The History of Halloween and the Sacred Celebration of Samhain
Samhain (pronounced sow-en), from the Irish Gaelic word meaning “summer’s end”, is an ancient Celtic fire festival and is thought to be the origin of the modern-day celebration of Halloween.
The pagans regarded Samhain as the first day of winter and the beginning of the new year, a belief dating back to the ancient Celts some 2000 years ago. Although the modern-day tradition of Halloween is celebrated on October 31st, the Celtic day of Samhain was marked on November 1st, with rituals beginning at dusk the night before.
In ancient Celtic culture, it was believed that the veil between the physical and spiritual realm was at its thinnest during Samhain, causing spirit sightings and prompting contact with souls who had passed or were residing in other dimensions. To honor this day, fields were cleared and crops were burned in bonfires as offerings to the deities. The bonfires further represented a cleansing of the old in preparation for the new year. People danced around bonfires as a depiction and celebration of the wheel of life and the cycle of life and death. Costumes were worn to honor the dead and as a representation of souls being freed to move on to their next incarnation (an event the Celts believe occurred on the eve of Samhain). Dressing in costume was also believed to ward away evil spirits that were freed on Samhain eve, as well as honor and find favor with the deities that had assisted them throughout the year. In past tradition, the Celts also offered animals in sacrifice as a show of gratitude to the gods and goddesses for the year’s harvests.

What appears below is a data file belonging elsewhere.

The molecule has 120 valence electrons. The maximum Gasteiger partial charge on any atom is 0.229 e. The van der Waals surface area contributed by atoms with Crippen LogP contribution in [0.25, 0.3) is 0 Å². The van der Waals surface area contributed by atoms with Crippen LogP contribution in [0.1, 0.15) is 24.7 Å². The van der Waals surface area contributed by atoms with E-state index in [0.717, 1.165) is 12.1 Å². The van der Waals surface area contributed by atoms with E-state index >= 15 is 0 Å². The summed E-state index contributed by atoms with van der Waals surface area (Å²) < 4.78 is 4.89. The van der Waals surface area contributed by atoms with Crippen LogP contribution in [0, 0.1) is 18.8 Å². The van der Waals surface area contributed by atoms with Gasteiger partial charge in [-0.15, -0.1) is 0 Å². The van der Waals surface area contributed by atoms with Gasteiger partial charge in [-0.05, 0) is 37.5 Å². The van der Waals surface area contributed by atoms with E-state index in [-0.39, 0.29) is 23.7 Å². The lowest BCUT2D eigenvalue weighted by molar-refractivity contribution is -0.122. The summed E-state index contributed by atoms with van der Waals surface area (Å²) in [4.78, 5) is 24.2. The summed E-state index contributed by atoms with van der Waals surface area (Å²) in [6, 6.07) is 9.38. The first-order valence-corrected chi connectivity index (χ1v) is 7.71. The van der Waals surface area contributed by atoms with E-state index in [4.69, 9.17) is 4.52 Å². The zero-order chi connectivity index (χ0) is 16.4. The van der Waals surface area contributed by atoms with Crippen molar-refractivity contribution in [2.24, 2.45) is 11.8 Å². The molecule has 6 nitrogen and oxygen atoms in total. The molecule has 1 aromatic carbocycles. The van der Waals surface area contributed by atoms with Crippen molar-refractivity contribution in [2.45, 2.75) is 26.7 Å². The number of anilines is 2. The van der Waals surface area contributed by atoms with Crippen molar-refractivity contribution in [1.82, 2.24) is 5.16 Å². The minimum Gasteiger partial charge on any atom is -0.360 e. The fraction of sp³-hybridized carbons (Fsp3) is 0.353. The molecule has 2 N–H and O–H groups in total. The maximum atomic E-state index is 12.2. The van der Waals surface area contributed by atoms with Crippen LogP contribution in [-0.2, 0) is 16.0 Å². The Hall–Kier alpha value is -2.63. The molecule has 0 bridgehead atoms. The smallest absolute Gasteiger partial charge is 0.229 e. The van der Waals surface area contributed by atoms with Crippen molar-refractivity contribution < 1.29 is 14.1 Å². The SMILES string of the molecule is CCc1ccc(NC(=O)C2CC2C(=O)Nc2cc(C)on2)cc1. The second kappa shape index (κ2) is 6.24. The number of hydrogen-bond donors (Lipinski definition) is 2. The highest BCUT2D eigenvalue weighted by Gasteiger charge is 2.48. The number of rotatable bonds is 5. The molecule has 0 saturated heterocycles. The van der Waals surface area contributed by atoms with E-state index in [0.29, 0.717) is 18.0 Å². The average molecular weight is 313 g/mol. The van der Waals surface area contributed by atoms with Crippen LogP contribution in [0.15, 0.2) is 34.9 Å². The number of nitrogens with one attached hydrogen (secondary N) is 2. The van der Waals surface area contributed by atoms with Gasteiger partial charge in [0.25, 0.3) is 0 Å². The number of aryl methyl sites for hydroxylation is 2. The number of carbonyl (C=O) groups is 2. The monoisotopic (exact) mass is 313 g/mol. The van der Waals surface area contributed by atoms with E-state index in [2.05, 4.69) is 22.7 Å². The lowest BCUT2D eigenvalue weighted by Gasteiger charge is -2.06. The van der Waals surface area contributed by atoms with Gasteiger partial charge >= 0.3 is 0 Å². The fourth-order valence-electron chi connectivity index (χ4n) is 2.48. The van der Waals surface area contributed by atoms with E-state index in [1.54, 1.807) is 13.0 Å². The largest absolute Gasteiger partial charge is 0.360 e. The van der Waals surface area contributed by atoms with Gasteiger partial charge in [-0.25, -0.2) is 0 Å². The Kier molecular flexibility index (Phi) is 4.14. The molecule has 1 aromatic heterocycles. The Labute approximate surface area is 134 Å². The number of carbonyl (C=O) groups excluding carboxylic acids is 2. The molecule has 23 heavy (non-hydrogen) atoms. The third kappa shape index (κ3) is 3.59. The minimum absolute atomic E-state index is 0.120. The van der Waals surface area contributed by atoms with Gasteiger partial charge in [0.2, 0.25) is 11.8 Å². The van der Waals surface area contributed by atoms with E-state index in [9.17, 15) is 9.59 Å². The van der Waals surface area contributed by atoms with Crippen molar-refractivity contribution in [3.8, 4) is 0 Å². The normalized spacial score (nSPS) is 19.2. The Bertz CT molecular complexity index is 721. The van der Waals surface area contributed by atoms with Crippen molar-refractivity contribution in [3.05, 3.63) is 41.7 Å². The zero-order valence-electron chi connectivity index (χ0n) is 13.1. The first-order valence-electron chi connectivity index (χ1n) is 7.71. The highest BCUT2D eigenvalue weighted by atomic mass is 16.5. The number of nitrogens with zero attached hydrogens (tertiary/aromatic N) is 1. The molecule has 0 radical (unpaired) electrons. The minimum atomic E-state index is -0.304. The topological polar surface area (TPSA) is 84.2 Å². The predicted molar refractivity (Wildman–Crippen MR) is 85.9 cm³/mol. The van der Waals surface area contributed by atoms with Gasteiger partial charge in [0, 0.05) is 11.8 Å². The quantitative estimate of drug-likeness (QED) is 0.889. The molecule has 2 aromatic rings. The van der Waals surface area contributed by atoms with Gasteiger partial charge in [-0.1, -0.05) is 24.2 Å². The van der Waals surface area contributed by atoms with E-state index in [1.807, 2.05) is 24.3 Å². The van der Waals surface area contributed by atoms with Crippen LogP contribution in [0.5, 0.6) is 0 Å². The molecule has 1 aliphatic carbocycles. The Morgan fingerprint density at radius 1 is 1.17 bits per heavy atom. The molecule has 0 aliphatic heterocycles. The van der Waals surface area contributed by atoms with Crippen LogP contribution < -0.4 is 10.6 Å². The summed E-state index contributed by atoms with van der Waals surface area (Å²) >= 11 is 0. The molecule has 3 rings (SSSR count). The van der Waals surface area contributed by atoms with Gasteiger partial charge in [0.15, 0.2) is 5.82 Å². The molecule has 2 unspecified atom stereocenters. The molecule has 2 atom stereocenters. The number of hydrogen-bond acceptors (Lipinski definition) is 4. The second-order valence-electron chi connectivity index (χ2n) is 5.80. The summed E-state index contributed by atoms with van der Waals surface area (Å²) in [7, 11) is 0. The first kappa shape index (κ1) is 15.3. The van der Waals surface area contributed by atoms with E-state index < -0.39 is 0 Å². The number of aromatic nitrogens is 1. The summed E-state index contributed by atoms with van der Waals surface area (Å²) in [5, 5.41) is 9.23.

Today, Halloween celebrations are enjoyed in many places throughout the world. However, the meaning and origins of this beloved holiday have been widely forgotten in modern times. Although they share some similarities, the ancient religious celebration of Samhain is vastly different than the tradition of Halloween that is celebrated today.